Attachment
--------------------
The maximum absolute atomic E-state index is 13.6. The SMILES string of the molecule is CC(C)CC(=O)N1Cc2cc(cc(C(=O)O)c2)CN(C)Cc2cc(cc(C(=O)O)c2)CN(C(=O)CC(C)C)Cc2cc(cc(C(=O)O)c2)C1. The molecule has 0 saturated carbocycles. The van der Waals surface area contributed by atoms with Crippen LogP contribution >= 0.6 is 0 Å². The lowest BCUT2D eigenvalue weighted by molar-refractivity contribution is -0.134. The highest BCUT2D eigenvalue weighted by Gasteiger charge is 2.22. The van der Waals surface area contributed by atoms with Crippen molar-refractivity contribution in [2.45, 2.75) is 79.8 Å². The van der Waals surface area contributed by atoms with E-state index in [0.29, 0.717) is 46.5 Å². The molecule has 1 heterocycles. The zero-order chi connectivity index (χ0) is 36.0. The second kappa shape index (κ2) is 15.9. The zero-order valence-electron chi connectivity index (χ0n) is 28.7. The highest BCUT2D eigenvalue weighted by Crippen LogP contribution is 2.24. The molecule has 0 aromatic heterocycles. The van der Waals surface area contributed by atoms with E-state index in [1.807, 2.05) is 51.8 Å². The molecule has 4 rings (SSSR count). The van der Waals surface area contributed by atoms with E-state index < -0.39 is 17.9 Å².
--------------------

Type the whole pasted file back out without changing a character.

The maximum absolute atomic E-state index is 13.6. The SMILES string of the molecule is CC(C)CC(=O)N1Cc2cc(cc(C(=O)O)c2)CN(C)Cc2cc(cc(C(=O)O)c2)CN(C(=O)CC(C)C)Cc2cc(cc(C(=O)O)c2)C1. The molecule has 0 saturated carbocycles. The van der Waals surface area contributed by atoms with Crippen LogP contribution >= 0.6 is 0 Å². The lowest BCUT2D eigenvalue weighted by molar-refractivity contribution is -0.134. The highest BCUT2D eigenvalue weighted by Gasteiger charge is 2.22. The van der Waals surface area contributed by atoms with Crippen molar-refractivity contribution in [2.45, 2.75) is 79.8 Å². The van der Waals surface area contributed by atoms with E-state index in [0.29, 0.717) is 46.5 Å². The molecule has 1 heterocycles. The zero-order chi connectivity index (χ0) is 36.0. The second kappa shape index (κ2) is 15.9. The zero-order valence-electron chi connectivity index (χ0n) is 28.7. The highest BCUT2D eigenvalue weighted by Crippen LogP contribution is 2.24. The molecule has 0 aromatic heterocycles. The van der Waals surface area contributed by atoms with E-state index in [1.807, 2.05) is 51.8 Å². The molecule has 4 rings (SSSR count). The van der Waals surface area contributed by atoms with E-state index < -0.39 is 17.9 Å².